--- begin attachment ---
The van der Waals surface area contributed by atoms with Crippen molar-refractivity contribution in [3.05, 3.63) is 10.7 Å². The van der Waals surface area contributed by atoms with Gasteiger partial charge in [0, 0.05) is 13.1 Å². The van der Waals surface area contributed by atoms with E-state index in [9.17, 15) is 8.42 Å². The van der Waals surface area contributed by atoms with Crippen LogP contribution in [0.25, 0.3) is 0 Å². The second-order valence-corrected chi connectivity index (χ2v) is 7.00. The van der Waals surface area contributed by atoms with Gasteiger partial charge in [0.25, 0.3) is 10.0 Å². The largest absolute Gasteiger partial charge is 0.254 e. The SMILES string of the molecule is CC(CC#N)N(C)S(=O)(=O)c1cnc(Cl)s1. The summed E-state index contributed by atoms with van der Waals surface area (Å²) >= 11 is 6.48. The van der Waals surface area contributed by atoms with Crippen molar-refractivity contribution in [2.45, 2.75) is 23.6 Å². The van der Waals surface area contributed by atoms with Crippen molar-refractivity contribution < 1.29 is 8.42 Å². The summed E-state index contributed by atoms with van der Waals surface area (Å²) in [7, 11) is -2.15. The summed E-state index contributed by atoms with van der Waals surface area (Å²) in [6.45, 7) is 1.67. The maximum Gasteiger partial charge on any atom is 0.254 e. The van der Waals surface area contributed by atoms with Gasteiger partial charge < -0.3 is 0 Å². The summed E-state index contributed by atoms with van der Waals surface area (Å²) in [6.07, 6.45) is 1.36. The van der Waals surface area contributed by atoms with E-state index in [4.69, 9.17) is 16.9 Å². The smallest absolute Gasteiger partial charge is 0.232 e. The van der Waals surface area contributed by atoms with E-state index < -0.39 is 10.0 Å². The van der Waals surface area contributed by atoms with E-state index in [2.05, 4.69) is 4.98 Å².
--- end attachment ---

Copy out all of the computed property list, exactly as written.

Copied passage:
The van der Waals surface area contributed by atoms with Crippen molar-refractivity contribution in [3.05, 3.63) is 10.7 Å². The van der Waals surface area contributed by atoms with Gasteiger partial charge in [0, 0.05) is 13.1 Å². The van der Waals surface area contributed by atoms with E-state index in [9.17, 15) is 8.42 Å². The van der Waals surface area contributed by atoms with Crippen LogP contribution in [0.25, 0.3) is 0 Å². The second-order valence-corrected chi connectivity index (χ2v) is 7.00. The van der Waals surface area contributed by atoms with Gasteiger partial charge in [0.25, 0.3) is 10.0 Å². The largest absolute Gasteiger partial charge is 0.254 e. The SMILES string of the molecule is CC(CC#N)N(C)S(=O)(=O)c1cnc(Cl)s1. The summed E-state index contributed by atoms with van der Waals surface area (Å²) >= 11 is 6.48. The van der Waals surface area contributed by atoms with Crippen molar-refractivity contribution in [2.45, 2.75) is 23.6 Å². The van der Waals surface area contributed by atoms with Crippen molar-refractivity contribution < 1.29 is 8.42 Å². The summed E-state index contributed by atoms with van der Waals surface area (Å²) in [7, 11) is -2.15. The summed E-state index contributed by atoms with van der Waals surface area (Å²) in [6.45, 7) is 1.67. The maximum Gasteiger partial charge on any atom is 0.254 e. The van der Waals surface area contributed by atoms with Gasteiger partial charge < -0.3 is 0 Å². The summed E-state index contributed by atoms with van der Waals surface area (Å²) in [6.07, 6.45) is 1.36. The van der Waals surface area contributed by atoms with E-state index in [4.69, 9.17) is 16.9 Å². The smallest absolute Gasteiger partial charge is 0.232 e. The van der Waals surface area contributed by atoms with E-state index < -0.39 is 10.0 Å². The van der Waals surface area contributed by atoms with E-state index in [2.05, 4.69) is 4.98 Å².